While there may be hundreds of miles between you, they're also just a phone call away. You know they'll always be there for you even when they can't physically be there.

4. You can plan fun trips to visit each other.

When you can visit each other, you get to meet the people you've heard so much about and experience all the places they love. You get to have your own college experience and, sometimes, theirs, too.

5. You know they will always be a part of your life.

If you can survive going to school in different states, you've both proven that your friendship will last forever. You both care enough to make time for the other in the midst of exams, social events, and homework.

The long-distance best friend is a forever friend. While I wish I could see mine more, I wouldn't trade her for anything.

Cover Image Credit: Just For Laughs-Chicago

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That One Time I May Have Shot An Ex-Police Officer

Yeah, you heard me.


In England, we don't really have guns, maybe hunting guns but I think it's pretty rare. Anyway, point is, barely any guns. I have never seen a gun, shot a gun, I don't even know anybody that owns a gun so as an exchange student in Oklahoma it's a novelty to visit a gun range.

I was pretty nervous about shooting but the instructor was super nice and told us how to hold the gun and load it before we went into the range. He also let us ask any questions we had about guns and explained the process of getting a gun in Oklahoma and he said he had visited Europe and was talking about England, and how he used to be a cop and opened his own gun shop. Basically a really really nice guy, which honestly makes harming him ten times worse.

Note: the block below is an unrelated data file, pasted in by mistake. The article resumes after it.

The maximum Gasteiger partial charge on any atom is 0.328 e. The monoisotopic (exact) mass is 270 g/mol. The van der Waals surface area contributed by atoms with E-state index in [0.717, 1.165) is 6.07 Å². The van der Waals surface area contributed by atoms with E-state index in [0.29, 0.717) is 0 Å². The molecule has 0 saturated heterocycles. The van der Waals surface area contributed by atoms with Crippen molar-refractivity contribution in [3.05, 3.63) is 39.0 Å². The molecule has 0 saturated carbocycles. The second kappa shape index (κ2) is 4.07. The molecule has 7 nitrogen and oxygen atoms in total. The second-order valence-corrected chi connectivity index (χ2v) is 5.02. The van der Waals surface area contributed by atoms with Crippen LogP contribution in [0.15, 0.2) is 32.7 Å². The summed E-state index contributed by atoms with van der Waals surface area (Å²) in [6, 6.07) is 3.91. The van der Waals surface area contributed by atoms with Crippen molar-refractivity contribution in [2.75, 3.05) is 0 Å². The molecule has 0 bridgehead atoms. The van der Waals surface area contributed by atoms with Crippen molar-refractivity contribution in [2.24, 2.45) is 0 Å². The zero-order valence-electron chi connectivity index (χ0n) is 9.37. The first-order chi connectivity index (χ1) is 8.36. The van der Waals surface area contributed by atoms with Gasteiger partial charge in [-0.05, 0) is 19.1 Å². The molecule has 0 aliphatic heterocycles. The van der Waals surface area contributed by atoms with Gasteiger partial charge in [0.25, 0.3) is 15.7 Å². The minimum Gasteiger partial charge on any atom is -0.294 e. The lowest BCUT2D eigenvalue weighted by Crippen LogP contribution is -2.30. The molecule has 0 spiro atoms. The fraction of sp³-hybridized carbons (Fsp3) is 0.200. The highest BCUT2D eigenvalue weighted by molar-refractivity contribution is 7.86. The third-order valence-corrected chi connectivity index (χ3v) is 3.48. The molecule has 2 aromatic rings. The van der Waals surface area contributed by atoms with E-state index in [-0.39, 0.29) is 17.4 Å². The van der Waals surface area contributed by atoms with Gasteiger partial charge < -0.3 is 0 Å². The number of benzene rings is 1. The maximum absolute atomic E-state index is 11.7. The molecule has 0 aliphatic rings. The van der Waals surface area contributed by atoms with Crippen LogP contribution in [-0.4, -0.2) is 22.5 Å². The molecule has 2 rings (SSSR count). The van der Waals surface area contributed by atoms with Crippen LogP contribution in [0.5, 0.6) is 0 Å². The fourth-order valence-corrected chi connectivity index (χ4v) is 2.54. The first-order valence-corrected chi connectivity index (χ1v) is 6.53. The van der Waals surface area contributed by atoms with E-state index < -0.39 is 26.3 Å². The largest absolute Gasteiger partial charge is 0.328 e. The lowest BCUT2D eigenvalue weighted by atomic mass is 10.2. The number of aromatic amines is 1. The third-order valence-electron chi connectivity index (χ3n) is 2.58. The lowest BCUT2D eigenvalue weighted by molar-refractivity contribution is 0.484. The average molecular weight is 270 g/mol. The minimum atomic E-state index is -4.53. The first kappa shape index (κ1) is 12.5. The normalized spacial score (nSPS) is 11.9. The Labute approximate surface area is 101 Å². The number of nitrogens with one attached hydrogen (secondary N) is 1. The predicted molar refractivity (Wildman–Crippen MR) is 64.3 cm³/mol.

We went into the range and we were shooting a 22 caliber and another guy at the range, I'm assuming a regular, asked if we wanted to fire his revolver so of course, we said yes.

This gun was definitely heavier and the trigger was super hard to pull but he kept his hand on the gun whilst I struggled with the trigger and then I fired it.

I heard a bang and I heard a yell.

I turned around and he was holding his thumb and there was blood dripping onto the floor. At this point, I thought I had shot him, so you can imagine the sheer level of panic that I was feeling.

The color drained from my face and I was frozen solid and all I could say was, "are you okay?" which was answered with a "Ma'am, put the gun down."

Basically, I'm freaking out and I look over at the lads for some form of reassurance, which was met with them looking equally as freaked out as me. So I asked,

"Do we need to call someone?"

"Yep. We are definitely gonna have to call someone"

So at this point, my nerves were shattered and I had no idea what was going on or what the procedure is for this sort of thing. I mean, the guy also took it like a champ and barely even winced and kept repeating "little lady, you're fine" – safe to say I did not feel fine nor did the situation, in my eyes, look at all fine.

Luckily the regulars knew what to do and took him to the ER so we were left in the store with another regular shooter.

Everyone else went back out to shoot but I didn't feel like assaulting/ shooting/ potentially murdering anyone else so I decided to sit this round out and talk to the woman that stayed with us and he called and said it wasn't me, something came off the bullet or gun and went into his hand- so no I didn't actually shoot him and he was going to be okay.

The point of this now very funny story is that whilst guns are cool they're also pretty dangerous.

I have no idea how someone can participate in these mass shootings because I didn't even shoot someone, only thought I did, and it was probably the most terrifying moment of my life.

So, if you are around guns, have fun, be safe and try not to send your instructor to the ER.